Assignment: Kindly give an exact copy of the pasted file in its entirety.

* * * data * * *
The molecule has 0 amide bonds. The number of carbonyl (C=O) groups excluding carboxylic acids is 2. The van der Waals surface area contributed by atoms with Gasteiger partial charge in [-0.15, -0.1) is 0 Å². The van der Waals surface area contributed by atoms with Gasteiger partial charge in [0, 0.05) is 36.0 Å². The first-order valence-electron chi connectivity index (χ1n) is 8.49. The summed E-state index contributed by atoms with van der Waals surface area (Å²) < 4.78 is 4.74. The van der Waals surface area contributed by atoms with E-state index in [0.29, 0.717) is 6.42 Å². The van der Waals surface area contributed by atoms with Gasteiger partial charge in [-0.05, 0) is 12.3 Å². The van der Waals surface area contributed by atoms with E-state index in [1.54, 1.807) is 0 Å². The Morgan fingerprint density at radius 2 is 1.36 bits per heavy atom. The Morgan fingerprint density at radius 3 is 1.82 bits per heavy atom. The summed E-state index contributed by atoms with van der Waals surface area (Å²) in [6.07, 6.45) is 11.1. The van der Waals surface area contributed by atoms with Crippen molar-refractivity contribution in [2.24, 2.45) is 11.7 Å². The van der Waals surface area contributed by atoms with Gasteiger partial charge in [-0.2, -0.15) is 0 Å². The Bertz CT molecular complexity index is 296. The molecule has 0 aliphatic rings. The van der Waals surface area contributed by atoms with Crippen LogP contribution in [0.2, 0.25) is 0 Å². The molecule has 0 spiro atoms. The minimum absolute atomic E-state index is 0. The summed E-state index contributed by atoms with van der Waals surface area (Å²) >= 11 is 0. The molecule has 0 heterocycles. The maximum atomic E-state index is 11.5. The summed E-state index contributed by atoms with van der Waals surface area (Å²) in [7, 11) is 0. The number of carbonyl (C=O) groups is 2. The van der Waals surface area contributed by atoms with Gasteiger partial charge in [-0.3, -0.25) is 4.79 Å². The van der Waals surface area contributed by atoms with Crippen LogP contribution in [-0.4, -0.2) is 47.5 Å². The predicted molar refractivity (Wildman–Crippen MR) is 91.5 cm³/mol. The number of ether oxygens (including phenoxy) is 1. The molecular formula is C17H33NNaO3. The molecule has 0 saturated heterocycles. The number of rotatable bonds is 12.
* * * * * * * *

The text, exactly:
The molecule has 0 amide bonds. The number of carbonyl (C=O) groups excluding carboxylic acids is 2. The van der Waals surface area contributed by atoms with Gasteiger partial charge in [-0.15, -0.1) is 0 Å². The van der Waals surface area contributed by atoms with Gasteiger partial charge in [0, 0.05) is 36.0 Å². The first-order valence-electron chi connectivity index (χ1n) is 8.49. The summed E-state index contributed by atoms with van der Waals surface area (Å²) < 4.78 is 4.74. The van der Waals surface area contributed by atoms with E-state index in [0.29, 0.717) is 6.42 Å². The van der Waals surface area contributed by atoms with Gasteiger partial charge in [-0.05, 0) is 12.3 Å². The van der Waals surface area contributed by atoms with E-state index in [1.54, 1.807) is 0 Å². The Morgan fingerprint density at radius 2 is 1.36 bits per heavy atom. The Morgan fingerprint density at radius 3 is 1.82 bits per heavy atom. The summed E-state index contributed by atoms with van der Waals surface area (Å²) in [6.07, 6.45) is 11.1. The van der Waals surface area contributed by atoms with Crippen molar-refractivity contribution in [2.24, 2.45) is 11.7 Å². The van der Waals surface area contributed by atoms with Gasteiger partial charge in [-0.2, -0.15) is 0 Å². The Bertz CT molecular complexity index is 296. The molecule has 0 aliphatic rings. The van der Waals surface area contributed by atoms with Crippen LogP contribution in [0.2, 0.25) is 0 Å². The molecule has 0 spiro atoms. The minimum absolute atomic E-state index is 0. The summed E-state index contributed by atoms with van der Waals surface area (Å²) >= 11 is 0. The molecule has 0 heterocycles. The maximum atomic E-state index is 11.5. The summed E-state index contributed by atoms with van der Waals surface area (Å²) in [7, 11) is 0. The number of carbonyl (C=O) groups is 2. The van der Waals surface area contributed by atoms with Gasteiger partial charge in [-0.3, -0.25) is 4.79 Å². The van der Waals surface area contributed by atoms with Crippen LogP contribution in [-0.4, -0.2) is 47.5 Å². The predicted molar refractivity (Wildman–Crippen MR) is 91.5 cm³/mol. The number of ether oxygens (including phenoxy) is 1. The molecular formula is C17H33NNaO3. The molecule has 0 saturated heterocycles. The number of rotatable bonds is 12.